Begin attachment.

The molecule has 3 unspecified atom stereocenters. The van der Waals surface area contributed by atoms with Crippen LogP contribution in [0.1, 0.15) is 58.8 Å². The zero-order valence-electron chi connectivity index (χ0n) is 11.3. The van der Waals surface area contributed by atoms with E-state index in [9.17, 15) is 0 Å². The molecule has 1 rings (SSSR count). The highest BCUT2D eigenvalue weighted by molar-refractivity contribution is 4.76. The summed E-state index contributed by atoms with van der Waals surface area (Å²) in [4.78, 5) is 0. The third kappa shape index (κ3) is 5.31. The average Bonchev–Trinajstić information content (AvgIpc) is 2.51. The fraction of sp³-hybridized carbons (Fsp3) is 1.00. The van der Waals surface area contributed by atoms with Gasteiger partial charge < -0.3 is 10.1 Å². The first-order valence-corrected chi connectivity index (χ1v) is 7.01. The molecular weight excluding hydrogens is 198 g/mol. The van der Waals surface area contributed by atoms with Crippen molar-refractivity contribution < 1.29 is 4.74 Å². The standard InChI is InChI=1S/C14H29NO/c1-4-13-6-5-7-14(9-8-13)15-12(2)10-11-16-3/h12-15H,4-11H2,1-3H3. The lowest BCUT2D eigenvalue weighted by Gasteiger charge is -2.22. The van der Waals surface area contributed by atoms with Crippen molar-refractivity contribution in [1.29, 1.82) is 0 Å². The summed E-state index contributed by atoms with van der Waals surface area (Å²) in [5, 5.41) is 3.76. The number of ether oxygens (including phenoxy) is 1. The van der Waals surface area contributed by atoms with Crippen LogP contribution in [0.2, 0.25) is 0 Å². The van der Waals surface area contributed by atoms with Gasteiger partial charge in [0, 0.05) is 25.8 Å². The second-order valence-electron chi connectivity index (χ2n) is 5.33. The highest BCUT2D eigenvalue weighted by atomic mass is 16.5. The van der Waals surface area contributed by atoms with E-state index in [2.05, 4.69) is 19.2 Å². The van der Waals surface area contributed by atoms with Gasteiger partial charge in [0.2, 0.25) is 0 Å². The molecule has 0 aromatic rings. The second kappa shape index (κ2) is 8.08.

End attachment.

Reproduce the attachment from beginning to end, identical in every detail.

The molecule has 3 unspecified atom stereocenters. The van der Waals surface area contributed by atoms with Crippen LogP contribution in [0.1, 0.15) is 58.8 Å². The zero-order valence-electron chi connectivity index (χ0n) is 11.3. The van der Waals surface area contributed by atoms with E-state index in [9.17, 15) is 0 Å². The molecule has 1 rings (SSSR count). The highest BCUT2D eigenvalue weighted by molar-refractivity contribution is 4.76. The summed E-state index contributed by atoms with van der Waals surface area (Å²) in [4.78, 5) is 0. The third kappa shape index (κ3) is 5.31. The average Bonchev–Trinajstić information content (AvgIpc) is 2.51. The fraction of sp³-hybridized carbons (Fsp3) is 1.00. The van der Waals surface area contributed by atoms with Gasteiger partial charge < -0.3 is 10.1 Å². The first-order valence-corrected chi connectivity index (χ1v) is 7.01. The molecular weight excluding hydrogens is 198 g/mol. The van der Waals surface area contributed by atoms with Crippen molar-refractivity contribution < 1.29 is 4.74 Å². The standard InChI is InChI=1S/C14H29NO/c1-4-13-6-5-7-14(9-8-13)15-12(2)10-11-16-3/h12-15H,4-11H2,1-3H3. The lowest BCUT2D eigenvalue weighted by Gasteiger charge is -2.22. The van der Waals surface area contributed by atoms with Crippen molar-refractivity contribution in [1.29, 1.82) is 0 Å². The summed E-state index contributed by atoms with van der Waals surface area (Å²) in [5, 5.41) is 3.76. The number of ether oxygens (including phenoxy) is 1. The van der Waals surface area contributed by atoms with Crippen LogP contribution in [0.2, 0.25) is 0 Å². The van der Waals surface area contributed by atoms with Gasteiger partial charge in [0, 0.05) is 25.8 Å². The second-order valence-electron chi connectivity index (χ2n) is 5.33. The highest BCUT2D eigenvalue weighted by atomic mass is 16.5. The van der Waals surface area contributed by atoms with E-state index in [2.05, 4.69) is 19.2 Å². The van der Waals surface area contributed by atoms with Gasteiger partial charge in [0.2, 0.25) is 0 Å². The molecule has 0 aromatic rings. The second kappa shape index (κ2) is 8.08.